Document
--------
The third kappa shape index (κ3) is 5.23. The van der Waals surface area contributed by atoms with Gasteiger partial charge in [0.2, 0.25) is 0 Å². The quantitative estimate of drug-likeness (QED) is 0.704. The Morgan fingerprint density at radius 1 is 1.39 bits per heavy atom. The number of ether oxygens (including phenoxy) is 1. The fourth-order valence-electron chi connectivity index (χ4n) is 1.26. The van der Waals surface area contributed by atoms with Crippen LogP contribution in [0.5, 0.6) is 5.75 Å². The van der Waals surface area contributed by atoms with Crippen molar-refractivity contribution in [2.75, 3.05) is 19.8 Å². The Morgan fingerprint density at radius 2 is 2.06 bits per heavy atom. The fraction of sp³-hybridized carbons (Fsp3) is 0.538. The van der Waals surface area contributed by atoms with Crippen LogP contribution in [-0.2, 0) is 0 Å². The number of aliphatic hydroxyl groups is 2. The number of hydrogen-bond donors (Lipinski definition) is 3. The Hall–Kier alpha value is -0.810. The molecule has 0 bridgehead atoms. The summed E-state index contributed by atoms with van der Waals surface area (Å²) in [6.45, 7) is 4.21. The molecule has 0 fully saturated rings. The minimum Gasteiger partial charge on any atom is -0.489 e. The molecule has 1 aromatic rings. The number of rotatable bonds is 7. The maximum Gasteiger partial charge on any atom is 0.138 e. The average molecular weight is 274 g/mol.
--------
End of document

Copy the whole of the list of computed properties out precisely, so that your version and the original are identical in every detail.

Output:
The third kappa shape index (κ3) is 5.23. The van der Waals surface area contributed by atoms with Gasteiger partial charge in [0.2, 0.25) is 0 Å². The quantitative estimate of drug-likeness (QED) is 0.704. The Morgan fingerprint density at radius 1 is 1.39 bits per heavy atom. The number of ether oxygens (including phenoxy) is 1. The fourth-order valence-electron chi connectivity index (χ4n) is 1.26. The van der Waals surface area contributed by atoms with Crippen LogP contribution in [0.5, 0.6) is 5.75 Å². The van der Waals surface area contributed by atoms with Crippen molar-refractivity contribution in [2.75, 3.05) is 19.8 Å². The Morgan fingerprint density at radius 2 is 2.06 bits per heavy atom. The fraction of sp³-hybridized carbons (Fsp3) is 0.538. The van der Waals surface area contributed by atoms with Crippen LogP contribution in [-0.2, 0) is 0 Å². The number of aliphatic hydroxyl groups is 2. The number of hydrogen-bond donors (Lipinski definition) is 3. The Hall–Kier alpha value is -0.810. The molecule has 0 bridgehead atoms. The summed E-state index contributed by atoms with van der Waals surface area (Å²) in [6.45, 7) is 4.21. The molecule has 0 fully saturated rings. The minimum Gasteiger partial charge on any atom is -0.489 e. The molecule has 1 aromatic rings. The number of rotatable bonds is 7. The maximum Gasteiger partial charge on any atom is 0.138 e. The average molecular weight is 274 g/mol.